Why Only 26% Of Women Will Truly 'Lean In'

Lately, it seems women in the U.S. are divided into two camps: Those who love Sheryl Sandberg, author of "Lean In," and those who don’t. Having read the book, this comes as no surprise to me. Here’s why: For the last 25 years, my company has studied what makes women tick. As a marketing research consultancy, we strive to delve into the psychology of women. With that said, we could have accurately predicted the polarized response we are seeing to this book.

"Lean In" will appeal to 26 percent of women 18-67 in the United States. I know this because we have extensively surveyed these women, and understand what values drive their behaviors and shape their perceptions. We analyzed Sandberg’s perceived values and compared them to what we know women value. Our conclusion: Sandberg, who highly values professional achievement, does not represent the perspective of the majority of women.

She expresses values through statements such as: 

  • “It’s a cliché, but opportunities are rarely offered; they’re seized.”
  • “Conditions for all women will improve when there are more women in leadership roles giving strong and powerful voice to their needs and concerns.”
  • “Also, just being nice is not a winning strategy.”
  • “Do not wait for power to be offered. Like that tiara, it might never materialize.”



The women for whom this message will ring true fit a psychological profile that we refer to as “achievement-oriented.” They value power and wealth. Many of them work full-time, have a stronger-than-average work ethic, and their self-worth is linked to their professional success. About one-third of them have children younger than 18.

By comparing those traits with all other women, we found that achievement-oriented women actually have more in common with men than the other 74 percent of their own gender. For example:

  • 49 percent of them agree/strongly agree that their “career gives their life purpose,” versus 39 percent of men and only 35 percent of the other women.
  • 43 percent of them agree/strongly agree that “having people do what they say” is very important to them, versus 35 percent of men and only 21 percent of the other women.
  • 41 percent of them agree/strongly agree that “being wealthy” is very important to them, versus 41 percent of men and only 18 percent of other women.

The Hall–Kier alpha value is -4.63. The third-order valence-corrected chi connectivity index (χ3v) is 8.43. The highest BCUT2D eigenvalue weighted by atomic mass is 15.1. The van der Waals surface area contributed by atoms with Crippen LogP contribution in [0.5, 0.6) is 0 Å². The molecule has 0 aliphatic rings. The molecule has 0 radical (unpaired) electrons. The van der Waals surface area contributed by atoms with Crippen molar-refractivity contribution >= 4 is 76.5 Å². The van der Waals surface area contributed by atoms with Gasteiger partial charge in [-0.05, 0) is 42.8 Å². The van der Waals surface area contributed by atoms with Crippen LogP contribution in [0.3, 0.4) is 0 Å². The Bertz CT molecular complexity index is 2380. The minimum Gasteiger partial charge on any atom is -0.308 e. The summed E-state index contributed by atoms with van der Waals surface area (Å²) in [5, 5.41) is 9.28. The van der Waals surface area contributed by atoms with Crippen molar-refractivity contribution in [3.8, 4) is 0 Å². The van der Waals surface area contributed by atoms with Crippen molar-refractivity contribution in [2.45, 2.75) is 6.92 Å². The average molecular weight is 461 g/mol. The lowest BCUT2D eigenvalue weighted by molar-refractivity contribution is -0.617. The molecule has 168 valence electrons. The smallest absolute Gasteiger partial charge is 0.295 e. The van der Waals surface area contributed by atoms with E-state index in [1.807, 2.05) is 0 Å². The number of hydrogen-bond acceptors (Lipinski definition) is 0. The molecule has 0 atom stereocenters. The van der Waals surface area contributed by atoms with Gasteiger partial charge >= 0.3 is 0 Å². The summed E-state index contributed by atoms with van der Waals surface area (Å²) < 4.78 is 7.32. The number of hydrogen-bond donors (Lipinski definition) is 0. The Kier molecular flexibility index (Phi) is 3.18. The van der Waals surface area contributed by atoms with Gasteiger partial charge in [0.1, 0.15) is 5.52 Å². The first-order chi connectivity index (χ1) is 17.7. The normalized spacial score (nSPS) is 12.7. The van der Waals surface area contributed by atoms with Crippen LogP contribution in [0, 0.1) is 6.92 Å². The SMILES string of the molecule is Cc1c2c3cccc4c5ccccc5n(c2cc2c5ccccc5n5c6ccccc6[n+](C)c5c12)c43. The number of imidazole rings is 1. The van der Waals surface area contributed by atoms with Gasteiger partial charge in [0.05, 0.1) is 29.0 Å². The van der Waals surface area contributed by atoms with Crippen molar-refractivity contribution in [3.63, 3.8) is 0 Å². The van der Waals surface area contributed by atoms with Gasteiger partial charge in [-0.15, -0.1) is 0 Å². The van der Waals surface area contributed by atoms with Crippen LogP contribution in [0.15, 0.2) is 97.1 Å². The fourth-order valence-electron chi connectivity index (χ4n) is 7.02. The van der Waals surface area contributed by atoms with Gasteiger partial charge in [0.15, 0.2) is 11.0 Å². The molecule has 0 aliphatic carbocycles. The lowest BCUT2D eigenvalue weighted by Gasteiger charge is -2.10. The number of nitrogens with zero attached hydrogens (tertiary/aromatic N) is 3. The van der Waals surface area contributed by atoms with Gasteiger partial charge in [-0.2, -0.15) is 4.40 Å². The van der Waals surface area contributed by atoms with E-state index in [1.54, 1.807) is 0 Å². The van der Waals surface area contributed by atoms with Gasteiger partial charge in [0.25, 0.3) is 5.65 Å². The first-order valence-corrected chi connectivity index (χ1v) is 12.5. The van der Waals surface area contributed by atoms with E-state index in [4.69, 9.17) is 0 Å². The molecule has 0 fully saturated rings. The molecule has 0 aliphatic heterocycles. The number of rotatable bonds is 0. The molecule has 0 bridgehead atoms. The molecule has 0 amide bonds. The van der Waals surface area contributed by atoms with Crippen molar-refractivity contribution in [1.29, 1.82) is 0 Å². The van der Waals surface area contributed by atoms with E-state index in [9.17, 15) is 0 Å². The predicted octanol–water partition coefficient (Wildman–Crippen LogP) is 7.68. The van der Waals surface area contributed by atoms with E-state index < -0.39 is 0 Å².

Then there’s the tone of the book, which also has women on edge. Through repetition, certain words set a very distinct tenor. For example, "work," "career" and "leader" are used more than 100 times; "success" is used 92 times; "professional" is used 78 times.

Other words that could be considered more traditionally feminine are used far less frequently, such as “progress” (31 times), “strong” (23 times) and “balance” (17 times).

But while taking into account the target and tone, it’s important to remember what Sandberg herself tells us: “I learned from Fred that effective communication starts with the understanding that there is my point of view (my truth) and someone else’s point of view (his truth). Rarely is there one absolute truth, so people who believe they speak the truth are very silencing of others. When we recognize that we can see things only from our own perspective, we can share our views in a nonthreatening way.”

What Sandberg may not realize is that only about 26 percent of women share her truth -- and truly wish to lean in -- while the majority may, in fact, prefer otherwise.

3 comments about "Why Only 26% Of Women Will Truly 'Lean In'".
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  1. Jennifer Harris from Highheelgolfer, April 30, 2013 at 11:05 p.m.

    So are you saying that 74% of women don't want to be successful or that they perceive success differently. I am teaching women how to play golf to get ahead in their careers and I find the biggest challenge is getting women to first see the value of playing golf for business and then helping them get over their perceived fears. Do you think less women play golf because they aren't part of the 26% who are achievement oriented? And don't see the need to build relationships because they don't care if they make partner or rise above a certain rank in their company?

  2. Michal Clements from Insight to Action, Inc., May 6, 2013 at 8:11 p.m.

    Engaging blog, thank you for bringing this forward.
    As to the percentage, like most books, most likely it has a target audience which is not 100% of women and men. It strikes me as a business/leadership book, not written to 100% of women and men (unless everyone reads such books which I doubt).
    I couldn't disagree more with this interpretation and find that once again, it's being suggested that being a woman who wants career success and achievement means that one is not 'balanced', 'feminine', etc.
    Example: Only 7% of women negotiate for a higher salary where 50%+ of men do, the implication being that it's okay to negotiate (done correctly) and perhaps close some of the earning gap (just a tad, not all of it).
    Well, I clearly am a fan of the "Lean In" messages, don't believe it's perfect nor targeted at all women. In 2013, I wish that we could be supportive of the group of women who want to "Lean In" at work as well as those who "Lean In" in other ways, with their community, their family, etc.

  3. Paula Lynn from Who Else Unlimited, May 10, 2013 at 8:17 a.m.

    Consider the source. The look back from a Sandberg may provoke different responses from women than from a woman in middle management without star power. On the other hand, too many women still have a fear of being their own person along with how married/divorced women are treated in the work place verses single women. SIngle women are treated like there is something wrong with them (noticed the gay women didn't have that particular problem in an open company...yet).

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